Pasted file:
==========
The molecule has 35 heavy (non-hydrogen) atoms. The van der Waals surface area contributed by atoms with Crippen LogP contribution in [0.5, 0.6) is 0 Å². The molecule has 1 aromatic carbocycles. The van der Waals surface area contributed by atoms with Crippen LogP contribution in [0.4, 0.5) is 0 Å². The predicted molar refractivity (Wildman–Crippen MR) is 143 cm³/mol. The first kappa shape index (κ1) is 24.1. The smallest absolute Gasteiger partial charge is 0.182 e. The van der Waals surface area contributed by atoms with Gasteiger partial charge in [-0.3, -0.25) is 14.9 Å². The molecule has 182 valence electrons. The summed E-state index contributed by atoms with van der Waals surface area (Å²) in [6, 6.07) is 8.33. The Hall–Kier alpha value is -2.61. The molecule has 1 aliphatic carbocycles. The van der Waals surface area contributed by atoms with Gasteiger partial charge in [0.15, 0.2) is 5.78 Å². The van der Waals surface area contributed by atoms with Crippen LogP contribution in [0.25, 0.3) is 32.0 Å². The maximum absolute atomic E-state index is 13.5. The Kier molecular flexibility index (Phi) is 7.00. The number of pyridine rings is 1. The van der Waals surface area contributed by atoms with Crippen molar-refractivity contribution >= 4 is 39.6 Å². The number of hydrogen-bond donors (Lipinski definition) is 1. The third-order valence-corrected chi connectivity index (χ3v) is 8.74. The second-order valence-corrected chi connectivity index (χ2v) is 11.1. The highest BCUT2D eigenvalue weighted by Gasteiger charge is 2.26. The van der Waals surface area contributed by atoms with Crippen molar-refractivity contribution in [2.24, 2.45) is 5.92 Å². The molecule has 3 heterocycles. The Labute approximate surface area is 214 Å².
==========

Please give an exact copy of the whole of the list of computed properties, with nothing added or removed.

The molecule has 35 heavy (non-hydrogen) atoms. The van der Waals surface area contributed by atoms with Crippen LogP contribution in [0.5, 0.6) is 0 Å². The molecule has 1 aromatic carbocycles. The van der Waals surface area contributed by atoms with Crippen LogP contribution in [0.4, 0.5) is 0 Å². The predicted molar refractivity (Wildman–Crippen MR) is 143 cm³/mol. The first kappa shape index (κ1) is 24.1. The smallest absolute Gasteiger partial charge is 0.182 e. The van der Waals surface area contributed by atoms with Gasteiger partial charge in [-0.3, -0.25) is 14.9 Å². The molecule has 182 valence electrons. The summed E-state index contributed by atoms with van der Waals surface area (Å²) in [6, 6.07) is 8.33. The Hall–Kier alpha value is -2.61. The molecule has 1 aliphatic carbocycles. The van der Waals surface area contributed by atoms with Gasteiger partial charge in [0.15, 0.2) is 5.78 Å². The van der Waals surface area contributed by atoms with Crippen LogP contribution in [0.25, 0.3) is 32.0 Å². The maximum absolute atomic E-state index is 13.5. The Kier molecular flexibility index (Phi) is 7.00. The number of pyridine rings is 1. The van der Waals surface area contributed by atoms with Crippen molar-refractivity contribution >= 4 is 39.6 Å². The number of hydrogen-bond donors (Lipinski definition) is 1. The third-order valence-corrected chi connectivity index (χ3v) is 8.74. The second-order valence-corrected chi connectivity index (χ2v) is 11.1. The highest BCUT2D eigenvalue weighted by Gasteiger charge is 2.26. The van der Waals surface area contributed by atoms with Crippen molar-refractivity contribution in [2.24, 2.45) is 5.92 Å². The molecule has 3 heterocycles. The Labute approximate surface area is 214 Å².